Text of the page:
Have you ever looked up at the night sky and wondered what or who created the constellations? Maybe, you have studied your newspaper horoscope at times and wondered why you are the star sign that you are.
Most people are aware of the 12 standard zodiac signs. Yet, few know that modern astronomy uses 88 star constellations, 40 of which are based upon the figures established by Greek mathematician Claudius Ptolemaeus (100–170 CE)—a scholar otherwise known as Ptolemy.
The additional 40 are derived from European star atlases drawn between the 15th and 17th centuries.
During his lifetime, Ptolemy cataloged more than 1000 stars and he associated them with ancient constellations founded by Sumerian and Babylonian astronomers.
If you enjoy astronomy from a magickal perspective, and remember that, for thousands of years, astronomy and astrology were indistinguishable, you may be interested in ‘Star Magic’ by Sandra Kynes.
Kynes has had a keen interest in the heavens ever since she was a child when she gazed in wonder at the night sky, fascinated by the myriad pinpricks of light and the sight of the occasional meteor shower.
From her early introduction to the beauty and splendor of the heavens, the author was drawn into the world of astronomy. Along with her father, who was a keen astronomer, she visited places such as the
Hayden Planetarium. There, she developed her understanding and appreciation of the stars.
Later in her teens, Kynes was drawn onto the Pagan path. Today, she is a member of the Bards, Ovates and Druids.
With the deep reverence for the natural world that her spiritual perspectives have brought, and the addition of her position as an amateur astronomer, Kynes has moved increasingly closer to understanding the magickal context of star lore.
In her book, she presents an in-depth examination of the major constellations. She reveals how the stars can act as magical gateways into new and exciting perspectives on the universe.
Star magic, as the author points out in her opening chapter, is not astrology. The two are quite different but not incompatible with one another.
The author traces the earliest forms of astrology as well as outlining the 12 zodical constellations that make up modern astrological practice. This even extends to the modern practice of integrating the additional or thirteenth star sign of Ophiuchus into Scorpio.
To the casual observer, the night sky is little more than a palette of twinkling lights. In chapter two, Kynes addresses this by explaining how we can readjust the way we approach and react to the starry heavens with a close examination of how and why the stars appear to move the way they do. She also explains how traditional astronomy uses a universal cataloging method, known as the Beyer system that uses the Greek alphabet to establish star seniority.
In chapter three of Star Magic, Kynes introduces the application of star energy in magic and ritual.
According to the author, drawing down the light energy of a star involves the use of the chakras that reside within our psycho-spiritual bodies. The author uses a twelve-center system with an emphasis upon the root chakra for grounding.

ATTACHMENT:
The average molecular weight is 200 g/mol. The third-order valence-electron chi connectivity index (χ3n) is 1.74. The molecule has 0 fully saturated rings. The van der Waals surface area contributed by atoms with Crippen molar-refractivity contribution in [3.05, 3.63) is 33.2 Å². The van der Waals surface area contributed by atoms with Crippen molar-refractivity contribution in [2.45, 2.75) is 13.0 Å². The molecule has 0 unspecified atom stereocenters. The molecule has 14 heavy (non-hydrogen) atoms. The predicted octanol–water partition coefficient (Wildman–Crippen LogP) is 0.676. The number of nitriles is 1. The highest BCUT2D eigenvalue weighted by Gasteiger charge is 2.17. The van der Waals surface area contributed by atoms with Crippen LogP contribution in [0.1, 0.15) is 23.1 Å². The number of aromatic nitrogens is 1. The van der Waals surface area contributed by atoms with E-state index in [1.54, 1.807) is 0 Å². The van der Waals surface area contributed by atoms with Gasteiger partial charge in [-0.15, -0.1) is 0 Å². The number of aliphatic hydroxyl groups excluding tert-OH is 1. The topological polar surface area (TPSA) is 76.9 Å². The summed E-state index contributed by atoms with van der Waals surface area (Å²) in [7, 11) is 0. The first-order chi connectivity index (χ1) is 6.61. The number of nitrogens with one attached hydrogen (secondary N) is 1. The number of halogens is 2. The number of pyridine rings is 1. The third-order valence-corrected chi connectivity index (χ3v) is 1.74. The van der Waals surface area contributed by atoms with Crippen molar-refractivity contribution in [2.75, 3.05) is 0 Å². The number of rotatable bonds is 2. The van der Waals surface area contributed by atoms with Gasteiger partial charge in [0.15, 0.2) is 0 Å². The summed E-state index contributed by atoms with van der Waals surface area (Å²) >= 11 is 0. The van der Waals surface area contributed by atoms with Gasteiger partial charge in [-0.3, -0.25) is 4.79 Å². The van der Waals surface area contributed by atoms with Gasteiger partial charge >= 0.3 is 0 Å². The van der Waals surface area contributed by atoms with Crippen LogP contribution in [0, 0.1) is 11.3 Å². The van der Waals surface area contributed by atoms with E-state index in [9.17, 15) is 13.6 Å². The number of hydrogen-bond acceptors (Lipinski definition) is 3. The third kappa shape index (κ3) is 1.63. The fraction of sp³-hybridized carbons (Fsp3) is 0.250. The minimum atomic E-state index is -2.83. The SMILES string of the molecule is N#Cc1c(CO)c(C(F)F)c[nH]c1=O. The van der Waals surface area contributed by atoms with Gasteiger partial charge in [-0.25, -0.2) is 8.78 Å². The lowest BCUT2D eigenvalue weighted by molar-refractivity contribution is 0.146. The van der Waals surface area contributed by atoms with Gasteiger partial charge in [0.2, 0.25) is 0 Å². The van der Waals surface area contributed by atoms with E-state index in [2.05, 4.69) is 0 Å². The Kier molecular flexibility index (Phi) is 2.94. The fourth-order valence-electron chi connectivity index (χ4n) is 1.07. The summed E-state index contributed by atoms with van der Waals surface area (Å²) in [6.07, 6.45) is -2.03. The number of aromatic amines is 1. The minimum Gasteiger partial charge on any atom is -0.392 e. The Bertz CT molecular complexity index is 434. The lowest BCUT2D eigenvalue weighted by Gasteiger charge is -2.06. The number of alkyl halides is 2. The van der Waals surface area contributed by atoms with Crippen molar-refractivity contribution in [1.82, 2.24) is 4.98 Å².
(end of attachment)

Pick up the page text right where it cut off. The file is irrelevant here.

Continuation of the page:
Full details on how to develop chakra work with stars is included in the practical exercises recommended by the author.
For Kynes, star magic is more than connecting to stellar energy through a chakra system. Other related aspects include astral travel and dreamwork with additional tools such as talismans to strengthen the power of the work.
So then, what of the stars and constellations themselves?
Starting with the month of March, the book takes a closer examination of them by dividing the year into four, three-month periods and starting with the constellations that are visible from the Northern hemisphere.
Starting with Bootes and its alpha star Arcturus, and ending with Taurus the bull, each star grouping is described with reference to its astronomical position, visible location and associated Greek myth. The author also includes a map of the stars within a constellation as well as the correct invocation to use when drawing down its energy.
The book then repeats the process for those constellations that are only visible in the furthest reaches of the Southern hemisphere.
The book concludes with a summery and appendices on how to determine your position of latitude where you live, the use of color in star magic, information regarding the fixed stars of universal magic, including Agrippas set of the most powerful fifteen stars and their sigils, a look at meteor showers and a complete list of all constellations.
A glossary, index and endnotes closes the book.
Whilst this is a book that is advertized as being of interest to Pagans and Wiccans, its appeal is more universal.
This is a thoroughly absorbing publication that will be of great interest to absolutely anyone who enjoys looking at the stars and of wondering what the mythology is behind them.
Whilst I am not entirely comfortable with some of the magickal aspects on offer in the book, there is no doubt that, if you take a firm grasp of the traditions, legends and archetypes the stars represent, you will indulge in a real treat.
‘Star Magic’ is a book that children will love and take to their hearts—assuming that is that they can actually see the stars where they live through the light pollution. If not then there is plenty of computer software out there that can replicate the heavens even on a cloudy and overcast night. With the star maps and positional descriptions Kynes offers in her book, it should be relatively easy for a child to find any constellation on their own.
Star Magic is an utter joy to read. It offers you unexplored depths of stellar wisdom as well as easy access to ancient but living myths that breathe life back at us through the beauty of our starry heavens.